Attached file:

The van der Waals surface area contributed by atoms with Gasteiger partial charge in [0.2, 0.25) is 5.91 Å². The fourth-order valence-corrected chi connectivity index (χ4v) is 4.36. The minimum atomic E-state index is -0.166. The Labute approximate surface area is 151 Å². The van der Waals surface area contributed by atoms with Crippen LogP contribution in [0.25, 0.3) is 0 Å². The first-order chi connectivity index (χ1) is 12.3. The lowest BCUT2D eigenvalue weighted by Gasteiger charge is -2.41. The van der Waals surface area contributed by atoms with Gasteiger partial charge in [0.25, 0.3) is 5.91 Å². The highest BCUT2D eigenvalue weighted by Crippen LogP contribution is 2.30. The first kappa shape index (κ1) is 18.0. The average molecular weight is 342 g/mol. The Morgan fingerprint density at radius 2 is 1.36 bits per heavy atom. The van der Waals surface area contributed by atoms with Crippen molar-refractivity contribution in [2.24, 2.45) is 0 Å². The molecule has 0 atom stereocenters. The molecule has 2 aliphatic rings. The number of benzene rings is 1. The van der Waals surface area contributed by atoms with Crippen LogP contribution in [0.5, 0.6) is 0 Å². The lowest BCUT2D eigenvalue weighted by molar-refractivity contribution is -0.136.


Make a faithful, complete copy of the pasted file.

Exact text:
The van der Waals surface area contributed by atoms with Gasteiger partial charge in [0.2, 0.25) is 5.91 Å². The fourth-order valence-corrected chi connectivity index (χ4v) is 4.36. The minimum atomic E-state index is -0.166. The Labute approximate surface area is 151 Å². The van der Waals surface area contributed by atoms with Crippen LogP contribution in [0.25, 0.3) is 0 Å². The first-order chi connectivity index (χ1) is 12.3. The lowest BCUT2D eigenvalue weighted by Gasteiger charge is -2.41. The van der Waals surface area contributed by atoms with Gasteiger partial charge in [0.25, 0.3) is 5.91 Å². The highest BCUT2D eigenvalue weighted by Crippen LogP contribution is 2.30. The first kappa shape index (κ1) is 18.0. The average molecular weight is 342 g/mol. The Morgan fingerprint density at radius 2 is 1.36 bits per heavy atom. The van der Waals surface area contributed by atoms with Crippen molar-refractivity contribution in [2.24, 2.45) is 0 Å². The molecule has 0 atom stereocenters. The molecule has 2 aliphatic rings. The number of benzene rings is 1. The van der Waals surface area contributed by atoms with Crippen LogP contribution in [0.5, 0.6) is 0 Å². The lowest BCUT2D eigenvalue weighted by molar-refractivity contribution is -0.136.